• Adjust – find more pictures or use less words
  • Now narrate in one setting- use emotion

Caution if you rearrange the picture you must redo the narration for that slide
Flow and Focus
  • Does it flow? does it make sense? – not too much script on one picture, did you end strong?              

Enhance & Edit
  • From Import and Arrange Play edit your pictures.
  • If you crop a photo make sure it is still 640 by 480 minimum -save
Hit preview button again
  • Check your narration.
  • Should you redo? 
  • Check your work – have someone watch and listen to your work.
  • Don’t be afraid to change things!
  • You worked hard you want this to be perfect

Create your Title and Credit frames
  • If you have not done so create your titles. – save
​Pick the right Book  Watch other trailers and get ideas
  • Book Trailers for Adolescents  (Click the YouTube link to watch)
  • Middle School Book Trailers 
Write down your narration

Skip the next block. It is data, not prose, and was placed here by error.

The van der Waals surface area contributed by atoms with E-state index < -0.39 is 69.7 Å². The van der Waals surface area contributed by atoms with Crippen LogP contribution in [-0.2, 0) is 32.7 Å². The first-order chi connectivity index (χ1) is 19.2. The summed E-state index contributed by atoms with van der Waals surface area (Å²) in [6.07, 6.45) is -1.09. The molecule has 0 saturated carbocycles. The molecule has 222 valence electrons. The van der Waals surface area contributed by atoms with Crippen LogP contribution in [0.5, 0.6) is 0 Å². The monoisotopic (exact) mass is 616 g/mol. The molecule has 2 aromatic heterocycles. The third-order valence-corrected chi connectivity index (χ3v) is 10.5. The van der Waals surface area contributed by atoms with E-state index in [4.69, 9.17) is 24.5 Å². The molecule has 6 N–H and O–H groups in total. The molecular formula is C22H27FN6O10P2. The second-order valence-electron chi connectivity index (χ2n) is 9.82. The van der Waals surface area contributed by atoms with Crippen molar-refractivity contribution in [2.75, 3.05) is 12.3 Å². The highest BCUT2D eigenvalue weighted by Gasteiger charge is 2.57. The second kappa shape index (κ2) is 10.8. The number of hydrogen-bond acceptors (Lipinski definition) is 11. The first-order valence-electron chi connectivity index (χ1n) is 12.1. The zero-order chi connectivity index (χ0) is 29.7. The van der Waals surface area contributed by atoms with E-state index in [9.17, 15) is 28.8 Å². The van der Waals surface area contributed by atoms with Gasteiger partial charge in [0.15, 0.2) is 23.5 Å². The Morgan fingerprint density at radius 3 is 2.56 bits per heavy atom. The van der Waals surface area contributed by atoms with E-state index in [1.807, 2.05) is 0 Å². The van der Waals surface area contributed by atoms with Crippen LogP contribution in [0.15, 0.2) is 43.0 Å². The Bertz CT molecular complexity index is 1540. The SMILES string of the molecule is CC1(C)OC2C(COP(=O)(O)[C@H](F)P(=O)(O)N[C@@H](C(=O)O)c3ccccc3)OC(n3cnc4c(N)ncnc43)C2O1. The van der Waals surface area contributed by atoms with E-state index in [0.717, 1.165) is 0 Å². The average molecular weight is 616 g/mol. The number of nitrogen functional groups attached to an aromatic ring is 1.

• 10 to 15 sentences
  • Short sentences – 1 picture ,
  •  Long sentences – 2 to 3 pictures,  
Also get basic book info for title [ Title and  Author]
Make a Folder 
  • Save photos for project in this folder.
Find your pictures
  • Use Google Images at school -advanced
  • Creative Commons -
  • LibGuides with Joyce Valenza 
  • Use Image Codr to get correct image attribution for Flickr images. 
  • List of Copyright free images and more
  • Other pubic domain free photo sites: pics4learning, photos8 
  • Search – 640 by 480 (or larger), reuse /copyright free
  • right click & save picture on full size
  • save to folder, name it , note photographer

Import your pictures into Adobe Spark
  • Begin a new Video and save to your folder
  • Add Background Music, click the picture on the timeline &your music will start there
  • The music goes very low on the timeline.-save
  • Hit the preview button anytime – did your music enhance the story- do you still have focus and flow?
Sources of background music
  • Imcompetch by Kevin MacLeod
  • Lists of free sounds and music compiled by Larry Ferlazzo
  • Free Audio Music YouTube 
Click book jacket for trailer.
Render your story (30-60 seconds in length)
  • Save your story.
  • Share:
    • Title: name of your book
    • Subtitle: Book Trailer
    • Topic: Education
    • Author: your name
    • Click: Create Link (be patient now – spark will send you several fun messages)
  • When done, click copy link and paste into upload with assignment.
  • Turn in with the assignment by liking to assignment and click the TURNIN button.